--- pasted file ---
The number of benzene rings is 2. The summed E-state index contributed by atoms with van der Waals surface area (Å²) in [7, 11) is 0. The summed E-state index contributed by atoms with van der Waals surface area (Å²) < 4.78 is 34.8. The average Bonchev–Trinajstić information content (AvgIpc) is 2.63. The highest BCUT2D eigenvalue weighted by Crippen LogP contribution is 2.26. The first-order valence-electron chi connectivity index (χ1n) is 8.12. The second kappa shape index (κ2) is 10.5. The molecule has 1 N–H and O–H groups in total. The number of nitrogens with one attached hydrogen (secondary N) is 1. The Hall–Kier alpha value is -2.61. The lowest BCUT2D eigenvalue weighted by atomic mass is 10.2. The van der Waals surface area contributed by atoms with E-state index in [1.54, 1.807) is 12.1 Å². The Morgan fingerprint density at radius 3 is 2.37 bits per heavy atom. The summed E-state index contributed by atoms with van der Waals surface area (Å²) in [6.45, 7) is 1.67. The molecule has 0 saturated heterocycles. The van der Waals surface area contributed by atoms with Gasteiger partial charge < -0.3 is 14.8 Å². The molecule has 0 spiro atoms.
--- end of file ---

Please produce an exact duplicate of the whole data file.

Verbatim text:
The number of benzene rings is 2. The summed E-state index contributed by atoms with van der Waals surface area (Å²) in [7, 11) is 0. The summed E-state index contributed by atoms with van der Waals surface area (Å²) < 4.78 is 34.8. The average Bonchev–Trinajstić information content (AvgIpc) is 2.63. The highest BCUT2D eigenvalue weighted by Crippen LogP contribution is 2.26. The first-order valence-electron chi connectivity index (χ1n) is 8.12. The second kappa shape index (κ2) is 10.5. The molecule has 1 N–H and O–H groups in total. The number of nitrogens with one attached hydrogen (secondary N) is 1. The Hall–Kier alpha value is -2.61. The lowest BCUT2D eigenvalue weighted by atomic mass is 10.2. The van der Waals surface area contributed by atoms with E-state index in [1.54, 1.807) is 12.1 Å². The Morgan fingerprint density at radius 3 is 2.37 bits per heavy atom. The summed E-state index contributed by atoms with van der Waals surface area (Å²) in [6.45, 7) is 1.67. The molecule has 0 saturated heterocycles. The van der Waals surface area contributed by atoms with Gasteiger partial charge < -0.3 is 14.8 Å². The molecule has 0 spiro atoms.